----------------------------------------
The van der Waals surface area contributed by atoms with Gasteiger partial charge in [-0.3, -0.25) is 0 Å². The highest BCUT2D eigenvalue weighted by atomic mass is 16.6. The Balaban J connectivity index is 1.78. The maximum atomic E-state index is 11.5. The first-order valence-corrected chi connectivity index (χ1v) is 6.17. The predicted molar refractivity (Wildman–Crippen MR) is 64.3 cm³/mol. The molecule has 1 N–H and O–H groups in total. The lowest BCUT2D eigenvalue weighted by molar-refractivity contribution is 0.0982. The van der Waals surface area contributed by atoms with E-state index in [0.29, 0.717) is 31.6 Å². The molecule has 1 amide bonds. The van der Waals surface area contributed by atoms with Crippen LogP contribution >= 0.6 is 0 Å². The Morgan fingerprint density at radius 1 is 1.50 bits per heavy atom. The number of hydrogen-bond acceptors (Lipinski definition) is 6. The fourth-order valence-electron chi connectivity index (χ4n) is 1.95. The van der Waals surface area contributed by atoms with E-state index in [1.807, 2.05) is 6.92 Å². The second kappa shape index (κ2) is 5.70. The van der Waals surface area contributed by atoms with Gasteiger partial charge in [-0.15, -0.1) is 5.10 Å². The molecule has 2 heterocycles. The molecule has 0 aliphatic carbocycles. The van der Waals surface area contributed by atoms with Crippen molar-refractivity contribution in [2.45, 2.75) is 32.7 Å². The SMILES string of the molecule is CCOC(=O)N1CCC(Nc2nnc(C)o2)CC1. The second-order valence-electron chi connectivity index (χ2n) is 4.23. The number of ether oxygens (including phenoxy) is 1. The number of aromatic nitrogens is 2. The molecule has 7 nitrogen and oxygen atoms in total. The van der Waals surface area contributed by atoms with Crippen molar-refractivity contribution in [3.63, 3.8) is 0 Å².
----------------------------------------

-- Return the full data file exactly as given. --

The van der Waals surface area contributed by atoms with Gasteiger partial charge in [-0.3, -0.25) is 0 Å². The highest BCUT2D eigenvalue weighted by atomic mass is 16.6. The Balaban J connectivity index is 1.78. The maximum atomic E-state index is 11.5. The first-order valence-corrected chi connectivity index (χ1v) is 6.17. The predicted molar refractivity (Wildman–Crippen MR) is 64.3 cm³/mol. The molecule has 1 N–H and O–H groups in total. The lowest BCUT2D eigenvalue weighted by molar-refractivity contribution is 0.0982. The van der Waals surface area contributed by atoms with E-state index in [0.29, 0.717) is 31.6 Å². The molecule has 1 amide bonds. The van der Waals surface area contributed by atoms with Crippen LogP contribution >= 0.6 is 0 Å². The Morgan fingerprint density at radius 1 is 1.50 bits per heavy atom. The number of hydrogen-bond acceptors (Lipinski definition) is 6. The fourth-order valence-electron chi connectivity index (χ4n) is 1.95. The van der Waals surface area contributed by atoms with E-state index in [1.807, 2.05) is 6.92 Å². The second kappa shape index (κ2) is 5.70. The van der Waals surface area contributed by atoms with Gasteiger partial charge in [-0.15, -0.1) is 5.10 Å². The molecule has 2 heterocycles. The molecule has 0 aliphatic carbocycles. The van der Waals surface area contributed by atoms with Crippen molar-refractivity contribution in [2.45, 2.75) is 32.7 Å². The SMILES string of the molecule is CCOC(=O)N1CCC(Nc2nnc(C)o2)CC1. The second-order valence-electron chi connectivity index (χ2n) is 4.23. The number of ether oxygens (including phenoxy) is 1. The number of aromatic nitrogens is 2. The molecule has 7 nitrogen and oxygen atoms in total. The van der Waals surface area contributed by atoms with Crippen molar-refractivity contribution in [3.63, 3.8) is 0 Å².